Movie theaters hanging by a thread after closures, lack of new films

  • This May 14, 2020, photo shows an AMC theater sign at a nearly empty parking lot for the theater in Londonderry, N.H. After three months of near total blackout of cinemas nationwide, movie theaters are preparing to reopen - even if it means only a few titles on the marquee and showings limited to as little as 25% capacity. (AP Photo/Charles Krupa) Charles Krupa

Monitor staff
Published: 2/23/2021 4:15:10 PM

If the collapse of Cinemagic on top of the months-long hibernation of Regal and AMC theaters didn’t give you a hint about how bad the movie theater business is right now, Albert Waitt can fill in the details.

“We were very excited over Christmas vacation because it was a great week. It was a great week for now – but before (the pandemic) it would have been like a week in February where it snowed for four days,” said Waitt, director of operations for Smitty’s Cinemas. “Our good weeks now would have bad weeks, really bad weeks, before.”

The indipendent chain has kept four of its five dine-in movie houses open, two in Maine as well as one in Tilton and another in Windham, but Waitt said it has been touch and go even with pandemic funding from both states meant to keep businesses afloat.

“It’s tough to make a profit at the business level we’re doing, maybe 25% of what we’d normally been doing,” he said.

Like all theaters, Smitty’s was hit first by shutdown orders, then by people’s reluctance to attend public events, and finally by Hollywood’s decision to withhold virtually all big releases this year. 

That combination has been lethal to larger cinema chains. New Hampshire-based Cinemagic announced this week it would not reopen its eight theaters in northern New England, including the one in Hooksett.

Cineworld, parent company of Regal Theaters including the 10-screen complex on Loudon Road, says it hopes to reopen at least some of its theaters in March after they have been shuttered since last fall, although no details are forthcoming. National chain AMC, which has two theaters in New Hampshire, has said the same. 

Red River Theaters in downtown Concord has been shuttered for almost a year, although it has some special showings like a Valentine’s Day event in which couples could book private rentals. That did well, said Angie Lane, executive director of the non-profit organization, but it’s no substitute.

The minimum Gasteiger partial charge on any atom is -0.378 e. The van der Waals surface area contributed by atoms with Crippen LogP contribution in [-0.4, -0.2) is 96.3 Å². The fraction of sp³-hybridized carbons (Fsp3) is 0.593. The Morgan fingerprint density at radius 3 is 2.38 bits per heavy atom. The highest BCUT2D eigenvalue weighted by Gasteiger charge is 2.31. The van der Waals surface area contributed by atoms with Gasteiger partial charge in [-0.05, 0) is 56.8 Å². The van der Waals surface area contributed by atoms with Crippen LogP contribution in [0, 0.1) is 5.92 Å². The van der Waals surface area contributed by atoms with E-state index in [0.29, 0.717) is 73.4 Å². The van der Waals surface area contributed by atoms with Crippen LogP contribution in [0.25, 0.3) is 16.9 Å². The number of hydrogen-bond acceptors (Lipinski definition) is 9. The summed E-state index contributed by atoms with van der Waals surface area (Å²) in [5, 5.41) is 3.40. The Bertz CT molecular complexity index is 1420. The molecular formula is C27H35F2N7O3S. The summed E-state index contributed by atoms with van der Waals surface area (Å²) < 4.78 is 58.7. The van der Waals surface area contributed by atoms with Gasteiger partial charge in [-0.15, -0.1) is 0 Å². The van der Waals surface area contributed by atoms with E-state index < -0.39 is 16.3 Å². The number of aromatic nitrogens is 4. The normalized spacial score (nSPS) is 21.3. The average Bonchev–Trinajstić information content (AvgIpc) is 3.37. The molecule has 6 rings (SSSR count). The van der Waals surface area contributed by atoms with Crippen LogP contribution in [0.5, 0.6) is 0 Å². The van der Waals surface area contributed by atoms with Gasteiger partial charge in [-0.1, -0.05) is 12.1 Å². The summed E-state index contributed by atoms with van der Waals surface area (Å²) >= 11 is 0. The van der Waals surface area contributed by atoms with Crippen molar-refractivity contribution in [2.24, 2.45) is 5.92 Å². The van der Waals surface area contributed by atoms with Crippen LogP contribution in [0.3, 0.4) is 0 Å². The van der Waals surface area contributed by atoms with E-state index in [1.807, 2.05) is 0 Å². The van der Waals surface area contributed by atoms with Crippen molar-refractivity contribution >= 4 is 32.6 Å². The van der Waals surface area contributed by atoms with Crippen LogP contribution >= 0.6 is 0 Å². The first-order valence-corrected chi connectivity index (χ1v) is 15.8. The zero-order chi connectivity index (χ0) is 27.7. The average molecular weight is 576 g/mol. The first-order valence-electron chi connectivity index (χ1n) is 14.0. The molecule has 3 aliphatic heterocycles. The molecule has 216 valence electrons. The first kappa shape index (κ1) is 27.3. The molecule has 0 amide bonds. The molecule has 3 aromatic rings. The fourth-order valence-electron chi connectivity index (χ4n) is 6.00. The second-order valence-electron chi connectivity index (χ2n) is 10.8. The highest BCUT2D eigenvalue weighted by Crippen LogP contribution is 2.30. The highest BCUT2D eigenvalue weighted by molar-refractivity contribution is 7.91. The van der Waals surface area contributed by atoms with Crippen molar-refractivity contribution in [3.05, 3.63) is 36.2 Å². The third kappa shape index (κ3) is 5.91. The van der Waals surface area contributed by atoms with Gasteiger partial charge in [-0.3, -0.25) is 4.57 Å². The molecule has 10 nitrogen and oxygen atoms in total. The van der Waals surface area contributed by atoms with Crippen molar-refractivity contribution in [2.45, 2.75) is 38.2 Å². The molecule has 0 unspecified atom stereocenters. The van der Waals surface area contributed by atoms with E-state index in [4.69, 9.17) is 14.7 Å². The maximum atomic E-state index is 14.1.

Even if the pandemic eases this spring, she said the theater will face a shortage of new films to fill its three screens.

“We are in contact with our distributor and film-booker every day. Our film booker, he’s been indicating it will most likely be fall before …  enough films become available,” said Lane.

“We know we have to continue to push through. … There is no finish line where we magically bounce back,” she said.

Smitty’s has held on for a number of reasons. One of them, said Waitt, is its dine-in model which creates a restaurant-like atmosphere that has helped overcome people’s reluctance. Chunky’s Cinema Pub, a New Hampshire chain that has three dine-in movie theaters in the state, has also stayed open.

Servers at Smitty’s still brings food to people’s tables, but ordering and payment is done via apps so there’s less contact and tables are more spaced out for social distancing.

Smitty’s has held on partly by cost-cutting. Staffing is at about half the previous level, Waitt said, and the company has pared back its menu. Most of the time the theaters are open only Thursday through Sunday, which cuts the number weekly showings almost in half.

It has also rolled out a service where you can rent an entire theater for a showing for $250, with unlimited popcorn and soda.

The movie selection has changed, as well, with family fare drawing people even though most of the movies are released on streaming services at the same time they come into theaters.

“‘The Croods’ is available video on demand, but has been one of the No. 1 movies in the country over the last few months and leading the way for us, too,” said Waitt.  That film, “The Croods: A New Age,” has been running in Tilton since the last week of November and is still bringing in viewers.

“People want to watch movies on the big screen, they want that experience. They want to get out of the house,” said George Lodge, general manager of the Tilton theater. “I think there’s a lot of regulars that want to support their local theater, too.”

Waitt said he thinks the updated version of the Tom & Jerry cartoon coming out in a week will do well too.

But it’s not just kids movies. “Wonder Woman 1984,” one of the few major films that came out in late 2020, has been playing for two months in Tilton, along with other current releases like “Judas and the Black Messiah,” about the FBI infiltration of the Black Panther group, and the thriller “The Little Things.” Those two share something, Waitt said: They’re relatively low-budget releases with little spent on publicity, so studios are willing to release them even in this low-return environment.

There is one bright spot, however. So many films have been held back that 2022 could turn out to be a film lover’s dream.

“Once we get over the hump and things return to ‘normal,’ I think we're going to have a huge 18 months of movies, just because of the backlog. They're going to have three years of movies coming out in a year and a half.”

(David Brooks can be reached at 369-3313 or dbrooks@c monitor.com or on Twitter @GraniteGeek.)



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